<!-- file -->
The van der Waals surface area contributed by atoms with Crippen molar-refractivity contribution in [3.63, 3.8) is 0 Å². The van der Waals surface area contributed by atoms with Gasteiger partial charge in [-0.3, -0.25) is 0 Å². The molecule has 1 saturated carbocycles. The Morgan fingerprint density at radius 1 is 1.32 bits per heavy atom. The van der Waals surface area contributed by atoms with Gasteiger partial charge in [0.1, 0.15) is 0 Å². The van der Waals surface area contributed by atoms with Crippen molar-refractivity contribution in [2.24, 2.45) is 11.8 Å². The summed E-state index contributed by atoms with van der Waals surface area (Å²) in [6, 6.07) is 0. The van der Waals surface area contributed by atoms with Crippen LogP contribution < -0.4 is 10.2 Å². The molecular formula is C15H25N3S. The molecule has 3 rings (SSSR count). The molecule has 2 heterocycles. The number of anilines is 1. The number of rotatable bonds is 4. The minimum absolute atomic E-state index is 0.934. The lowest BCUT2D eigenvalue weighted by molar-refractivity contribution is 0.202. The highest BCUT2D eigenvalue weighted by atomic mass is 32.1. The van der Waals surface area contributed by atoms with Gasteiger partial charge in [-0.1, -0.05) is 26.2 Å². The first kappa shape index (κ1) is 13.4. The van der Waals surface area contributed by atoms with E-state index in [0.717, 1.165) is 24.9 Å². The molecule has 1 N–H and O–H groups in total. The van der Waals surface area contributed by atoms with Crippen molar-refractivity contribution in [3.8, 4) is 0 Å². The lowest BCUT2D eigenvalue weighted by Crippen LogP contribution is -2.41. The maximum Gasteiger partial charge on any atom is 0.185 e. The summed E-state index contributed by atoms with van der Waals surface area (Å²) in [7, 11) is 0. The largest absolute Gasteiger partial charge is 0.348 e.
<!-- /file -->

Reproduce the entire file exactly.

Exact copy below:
The van der Waals surface area contributed by atoms with Crippen molar-refractivity contribution in [3.63, 3.8) is 0 Å². The van der Waals surface area contributed by atoms with Gasteiger partial charge in [-0.3, -0.25) is 0 Å². The molecule has 1 saturated carbocycles. The Morgan fingerprint density at radius 1 is 1.32 bits per heavy atom. The van der Waals surface area contributed by atoms with Gasteiger partial charge in [0.1, 0.15) is 0 Å². The van der Waals surface area contributed by atoms with Crippen molar-refractivity contribution in [2.24, 2.45) is 11.8 Å². The summed E-state index contributed by atoms with van der Waals surface area (Å²) in [6, 6.07) is 0. The van der Waals surface area contributed by atoms with Crippen LogP contribution < -0.4 is 10.2 Å². The molecular formula is C15H25N3S. The molecule has 3 rings (SSSR count). The molecule has 2 heterocycles. The number of anilines is 1. The number of rotatable bonds is 4. The minimum absolute atomic E-state index is 0.934. The lowest BCUT2D eigenvalue weighted by molar-refractivity contribution is 0.202. The highest BCUT2D eigenvalue weighted by atomic mass is 32.1. The van der Waals surface area contributed by atoms with Gasteiger partial charge in [-0.1, -0.05) is 26.2 Å². The first kappa shape index (κ1) is 13.4. The van der Waals surface area contributed by atoms with E-state index in [0.717, 1.165) is 24.9 Å². The molecule has 1 N–H and O–H groups in total. The van der Waals surface area contributed by atoms with Crippen molar-refractivity contribution in [3.8, 4) is 0 Å². The lowest BCUT2D eigenvalue weighted by Crippen LogP contribution is -2.41. The maximum Gasteiger partial charge on any atom is 0.185 e. The summed E-state index contributed by atoms with van der Waals surface area (Å²) in [7, 11) is 0. The largest absolute Gasteiger partial charge is 0.348 e.